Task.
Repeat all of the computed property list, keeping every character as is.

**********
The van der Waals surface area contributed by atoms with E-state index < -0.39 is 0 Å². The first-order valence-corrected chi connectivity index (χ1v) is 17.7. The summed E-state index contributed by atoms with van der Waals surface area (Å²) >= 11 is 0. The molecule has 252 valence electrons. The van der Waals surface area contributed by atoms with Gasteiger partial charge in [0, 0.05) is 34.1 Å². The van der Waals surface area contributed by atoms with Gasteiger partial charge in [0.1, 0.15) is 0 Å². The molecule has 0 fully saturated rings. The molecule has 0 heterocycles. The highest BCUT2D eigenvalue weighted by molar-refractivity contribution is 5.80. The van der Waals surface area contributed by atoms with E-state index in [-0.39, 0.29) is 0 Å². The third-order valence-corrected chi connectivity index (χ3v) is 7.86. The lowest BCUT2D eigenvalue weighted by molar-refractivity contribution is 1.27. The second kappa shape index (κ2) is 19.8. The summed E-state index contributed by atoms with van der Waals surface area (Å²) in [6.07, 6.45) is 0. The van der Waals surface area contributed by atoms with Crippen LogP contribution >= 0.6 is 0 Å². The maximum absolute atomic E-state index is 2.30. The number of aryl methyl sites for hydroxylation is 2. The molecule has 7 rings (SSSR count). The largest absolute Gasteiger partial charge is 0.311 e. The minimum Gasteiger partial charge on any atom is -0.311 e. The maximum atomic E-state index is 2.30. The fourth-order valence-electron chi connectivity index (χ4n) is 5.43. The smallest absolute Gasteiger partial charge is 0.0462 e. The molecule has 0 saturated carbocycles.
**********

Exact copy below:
The van der Waals surface area contributed by atoms with E-state index < -0.39 is 0 Å². The first-order valence-corrected chi connectivity index (χ1v) is 17.7. The summed E-state index contributed by atoms with van der Waals surface area (Å²) >= 11 is 0. The molecule has 252 valence electrons. The van der Waals surface area contributed by atoms with Gasteiger partial charge in [0, 0.05) is 34.1 Å². The van der Waals surface area contributed by atoms with Gasteiger partial charge in [0.1, 0.15) is 0 Å². The molecule has 0 fully saturated rings. The molecule has 0 heterocycles. The highest BCUT2D eigenvalue weighted by molar-refractivity contribution is 5.80. The van der Waals surface area contributed by atoms with E-state index in [-0.39, 0.29) is 0 Å². The third-order valence-corrected chi connectivity index (χ3v) is 7.86. The lowest BCUT2D eigenvalue weighted by molar-refractivity contribution is 1.27. The second kappa shape index (κ2) is 19.8. The summed E-state index contributed by atoms with van der Waals surface area (Å²) in [6.07, 6.45) is 0. The van der Waals surface area contributed by atoms with Crippen LogP contribution >= 0.6 is 0 Å². The maximum absolute atomic E-state index is 2.30. The number of aryl methyl sites for hydroxylation is 2. The molecule has 7 rings (SSSR count). The largest absolute Gasteiger partial charge is 0.311 e. The minimum Gasteiger partial charge on any atom is -0.311 e. The maximum atomic E-state index is 2.30. The fourth-order valence-electron chi connectivity index (χ4n) is 5.43. The smallest absolute Gasteiger partial charge is 0.0462 e. The molecule has 0 saturated carbocycles.